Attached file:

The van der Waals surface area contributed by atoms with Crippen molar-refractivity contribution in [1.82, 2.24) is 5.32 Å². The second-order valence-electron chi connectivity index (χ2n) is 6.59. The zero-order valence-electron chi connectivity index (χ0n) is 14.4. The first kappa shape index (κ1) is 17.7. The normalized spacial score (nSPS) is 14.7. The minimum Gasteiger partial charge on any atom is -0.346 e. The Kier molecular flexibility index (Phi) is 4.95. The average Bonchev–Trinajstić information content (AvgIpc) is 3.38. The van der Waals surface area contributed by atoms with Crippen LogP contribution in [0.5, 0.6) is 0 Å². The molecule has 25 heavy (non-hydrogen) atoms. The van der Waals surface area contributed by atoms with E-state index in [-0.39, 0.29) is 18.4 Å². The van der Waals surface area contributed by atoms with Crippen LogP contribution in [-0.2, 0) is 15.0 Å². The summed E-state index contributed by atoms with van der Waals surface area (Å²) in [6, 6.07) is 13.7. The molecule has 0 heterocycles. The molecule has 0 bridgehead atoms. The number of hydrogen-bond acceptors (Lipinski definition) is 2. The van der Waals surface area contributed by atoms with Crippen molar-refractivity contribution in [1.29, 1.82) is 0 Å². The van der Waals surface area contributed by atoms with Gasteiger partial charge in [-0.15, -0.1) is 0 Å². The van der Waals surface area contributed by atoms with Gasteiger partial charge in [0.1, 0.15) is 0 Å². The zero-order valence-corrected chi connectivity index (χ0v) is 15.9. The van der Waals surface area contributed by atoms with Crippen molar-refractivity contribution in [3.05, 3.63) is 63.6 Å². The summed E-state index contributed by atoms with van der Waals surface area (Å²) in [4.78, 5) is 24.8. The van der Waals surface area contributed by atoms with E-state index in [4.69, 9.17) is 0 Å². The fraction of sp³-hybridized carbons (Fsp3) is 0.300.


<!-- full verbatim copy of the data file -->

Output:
The van der Waals surface area contributed by atoms with Crippen molar-refractivity contribution in [1.82, 2.24) is 5.32 Å². The second-order valence-electron chi connectivity index (χ2n) is 6.59. The zero-order valence-electron chi connectivity index (χ0n) is 14.4. The first kappa shape index (κ1) is 17.7. The normalized spacial score (nSPS) is 14.7. The minimum Gasteiger partial charge on any atom is -0.346 e. The Kier molecular flexibility index (Phi) is 4.95. The average Bonchev–Trinajstić information content (AvgIpc) is 3.38. The van der Waals surface area contributed by atoms with Crippen LogP contribution in [0.5, 0.6) is 0 Å². The molecule has 25 heavy (non-hydrogen) atoms. The van der Waals surface area contributed by atoms with E-state index in [-0.39, 0.29) is 18.4 Å². The van der Waals surface area contributed by atoms with Crippen LogP contribution in [-0.2, 0) is 15.0 Å². The summed E-state index contributed by atoms with van der Waals surface area (Å²) in [6, 6.07) is 13.7. The molecule has 0 heterocycles. The molecule has 0 bridgehead atoms. The number of hydrogen-bond acceptors (Lipinski definition) is 2. The van der Waals surface area contributed by atoms with Crippen molar-refractivity contribution in [1.29, 1.82) is 0 Å². The van der Waals surface area contributed by atoms with Gasteiger partial charge in [-0.15, -0.1) is 0 Å². The van der Waals surface area contributed by atoms with Gasteiger partial charge in [0.1, 0.15) is 0 Å². The zero-order valence-corrected chi connectivity index (χ0v) is 15.9. The van der Waals surface area contributed by atoms with Crippen molar-refractivity contribution in [3.05, 3.63) is 63.6 Å². The summed E-state index contributed by atoms with van der Waals surface area (Å²) in [4.78, 5) is 24.8. The van der Waals surface area contributed by atoms with E-state index in [4.69, 9.17) is 0 Å². The fraction of sp³-hybridized carbons (Fsp3) is 0.300.